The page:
Following Vilscek's death, Amazon workers spoke to International Amazon Workers Voice (IAWV) about the poor working conditions. Two workers, who wanted to remain anonymous told the publication that Vilscek was "really chatty and friendly," and that he "was also everywhere" doing a variety of tasks, like running the damage department, problem-solving, stowing, and counting. The worker said that he was a "really dependable guy and very kind."
While it is unclear what complex set of issues drove Vilscek to take his own life, many Amazon workers reportedly mentioned the high-stress environment and lack of compassion on the part of management to have played a role in his death. One co-worker told IAWV, "I will say management doesn’t give a damn about mental health or so it seems. We are actively discouraged to interact with our fellow co-workers lest we be written up for ‘time off task.’”
She continued, "I have a history of severe depression and anxiety, along with a big ’ole dose of suicidal thoughts. And I’ve cried at work before, in front of them even, and they don’t care. There is not a single moment where we aren’t treated as numbers.”
Another worker in Las Vegas told IAWV, "Never in my life have I heard of an employer being so unwilling to care for its employees. In my opinion, the poor man who died at LAS7 more than likely had these same issues with his situation. He had no support through his place of work, and what little time off we can take is held against us."
He added, "This event really hit home to me," saying that he deals with severe anxiety, depression, and post-traumatic stress. He also mentioned that Vilscek was allegedly going through a bad divorce. The worker also said, "I am on a short-term disability leave due to my issues, but I was informed by a lead that the time I’m taking off can cause me to be one of the first names on the list when layoffs come around. This gives me more anxiety. It’s a vicious, unrelenting cycle.”
In September 2019, a 48-year-old Amazon worker, Billy Foister, died from a heart attack at work. According to his brother, an Amazon human resources representative, Foister had lain on the floor for 20 minutes before receiving treatment from Amazon's internal safety responders. Shortly after Foister was taken to the hospital, workers were forced to go back to work, with "no time to decompress," as one employee told The Guardian.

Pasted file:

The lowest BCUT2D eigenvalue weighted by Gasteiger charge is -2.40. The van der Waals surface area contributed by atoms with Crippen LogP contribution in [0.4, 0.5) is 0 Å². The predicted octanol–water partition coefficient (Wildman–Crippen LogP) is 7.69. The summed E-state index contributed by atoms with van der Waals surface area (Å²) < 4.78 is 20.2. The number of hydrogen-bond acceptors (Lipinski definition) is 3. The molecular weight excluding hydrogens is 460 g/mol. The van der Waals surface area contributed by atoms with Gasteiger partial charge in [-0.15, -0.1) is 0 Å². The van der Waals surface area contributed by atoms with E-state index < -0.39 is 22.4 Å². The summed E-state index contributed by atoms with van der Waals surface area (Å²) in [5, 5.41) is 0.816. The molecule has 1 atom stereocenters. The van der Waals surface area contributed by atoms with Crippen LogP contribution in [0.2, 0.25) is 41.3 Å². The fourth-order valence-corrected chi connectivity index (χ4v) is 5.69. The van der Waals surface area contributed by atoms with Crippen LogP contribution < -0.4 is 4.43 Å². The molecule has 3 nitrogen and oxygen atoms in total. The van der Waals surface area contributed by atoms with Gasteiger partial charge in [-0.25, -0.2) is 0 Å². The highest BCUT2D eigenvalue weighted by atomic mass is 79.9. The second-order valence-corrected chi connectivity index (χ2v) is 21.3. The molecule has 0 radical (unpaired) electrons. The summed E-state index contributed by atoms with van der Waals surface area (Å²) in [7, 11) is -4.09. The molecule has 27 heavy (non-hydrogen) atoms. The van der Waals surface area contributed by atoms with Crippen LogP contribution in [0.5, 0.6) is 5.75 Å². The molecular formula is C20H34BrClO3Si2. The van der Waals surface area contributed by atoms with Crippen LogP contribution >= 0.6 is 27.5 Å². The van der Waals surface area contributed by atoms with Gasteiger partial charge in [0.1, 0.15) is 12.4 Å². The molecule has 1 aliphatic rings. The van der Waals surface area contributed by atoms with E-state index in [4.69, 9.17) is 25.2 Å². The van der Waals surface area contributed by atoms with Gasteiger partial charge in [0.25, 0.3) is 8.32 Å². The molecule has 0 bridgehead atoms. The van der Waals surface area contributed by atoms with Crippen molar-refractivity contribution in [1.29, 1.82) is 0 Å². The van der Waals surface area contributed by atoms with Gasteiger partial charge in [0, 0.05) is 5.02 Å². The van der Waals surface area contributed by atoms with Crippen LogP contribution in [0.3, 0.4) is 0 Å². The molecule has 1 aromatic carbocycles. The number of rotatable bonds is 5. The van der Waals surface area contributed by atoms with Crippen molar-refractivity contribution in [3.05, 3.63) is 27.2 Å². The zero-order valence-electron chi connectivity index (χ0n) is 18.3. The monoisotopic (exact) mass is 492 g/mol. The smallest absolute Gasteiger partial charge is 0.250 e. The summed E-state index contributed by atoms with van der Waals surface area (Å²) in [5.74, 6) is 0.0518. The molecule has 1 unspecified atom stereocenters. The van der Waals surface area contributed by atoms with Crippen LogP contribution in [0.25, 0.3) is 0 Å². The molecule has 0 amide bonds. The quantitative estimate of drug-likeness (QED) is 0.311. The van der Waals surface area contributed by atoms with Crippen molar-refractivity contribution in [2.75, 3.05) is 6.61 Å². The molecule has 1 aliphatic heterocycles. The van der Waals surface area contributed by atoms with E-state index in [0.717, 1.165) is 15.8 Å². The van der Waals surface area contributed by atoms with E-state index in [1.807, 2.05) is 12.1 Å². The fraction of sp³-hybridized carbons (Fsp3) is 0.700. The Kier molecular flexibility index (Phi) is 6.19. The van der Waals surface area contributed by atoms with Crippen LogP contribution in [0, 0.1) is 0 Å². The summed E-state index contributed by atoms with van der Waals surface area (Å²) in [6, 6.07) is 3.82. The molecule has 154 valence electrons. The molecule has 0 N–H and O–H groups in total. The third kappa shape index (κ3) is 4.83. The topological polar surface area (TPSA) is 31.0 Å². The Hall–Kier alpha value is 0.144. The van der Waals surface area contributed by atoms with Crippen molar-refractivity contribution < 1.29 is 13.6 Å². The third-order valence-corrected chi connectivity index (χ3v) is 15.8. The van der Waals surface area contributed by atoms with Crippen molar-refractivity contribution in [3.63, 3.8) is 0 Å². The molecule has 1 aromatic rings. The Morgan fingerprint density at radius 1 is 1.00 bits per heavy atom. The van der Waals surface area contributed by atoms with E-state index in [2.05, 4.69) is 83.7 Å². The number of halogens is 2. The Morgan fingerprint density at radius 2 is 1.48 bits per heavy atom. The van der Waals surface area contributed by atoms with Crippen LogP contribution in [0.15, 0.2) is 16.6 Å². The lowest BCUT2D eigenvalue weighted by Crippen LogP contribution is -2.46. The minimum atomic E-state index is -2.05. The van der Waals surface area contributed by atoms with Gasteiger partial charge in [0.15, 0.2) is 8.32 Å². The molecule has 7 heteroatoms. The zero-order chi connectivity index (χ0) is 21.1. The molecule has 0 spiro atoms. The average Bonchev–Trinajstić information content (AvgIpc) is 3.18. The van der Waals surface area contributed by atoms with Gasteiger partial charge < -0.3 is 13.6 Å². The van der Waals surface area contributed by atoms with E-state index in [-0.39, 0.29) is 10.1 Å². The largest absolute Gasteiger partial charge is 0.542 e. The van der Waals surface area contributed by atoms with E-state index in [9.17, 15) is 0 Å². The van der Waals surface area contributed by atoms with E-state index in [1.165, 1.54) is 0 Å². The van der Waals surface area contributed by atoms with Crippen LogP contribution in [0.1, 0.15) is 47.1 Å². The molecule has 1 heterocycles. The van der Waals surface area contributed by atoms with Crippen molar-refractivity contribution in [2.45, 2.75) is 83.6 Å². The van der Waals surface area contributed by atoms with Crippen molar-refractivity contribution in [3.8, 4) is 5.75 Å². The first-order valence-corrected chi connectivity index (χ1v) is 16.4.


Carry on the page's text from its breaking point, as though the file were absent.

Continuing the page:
On the Dirty Dozen list
Amazon's poor progress with workers' mental health struggles at work and poor working conditions led to the company being placed on the "Dirty Dozen" list by the National Council for Occupational Safety and Health, citing its high incidence of worker suicide attempts, overworked employees peeing in bottles to avoid punishment, and poor treatment of contract and temporary workers, which Amazon relies heavily on for all operations. The company had made the list in 2018 as well and the Council argued that nothing had improved since then. While Amazon was not on the list for 2020, the company made the "Dishonorable Mention" section, citing "six fatalities, hundreds of injuries due to breakneck pace of next-day delivery; at least one dead from COVID-19."
The e-retail giant, whose founder, Jeff Bezos is the second-richest person in the world with an estimated net worth of $182 billion, has a long way to go before workers can feel safe. Khadra Ibrahim, a single mother of two and Somali immigrant in Minneapolis, Minnesota, spoke to Vox about working at Amazon, saying, "Every time I walk through those doors, I am filled with dread that tonight is going to be the night that I get fired."
She continued, "When you take a job at a warehouse, you have to be mentally and physically prepared for a certain kind of work, but I have never felt threatened by a workplace like this before. I want to keep this job to provide for my family, and I am also working as hard as I can, but you can’t live under this type of pressure. The way Amazon pushes people is not moral.”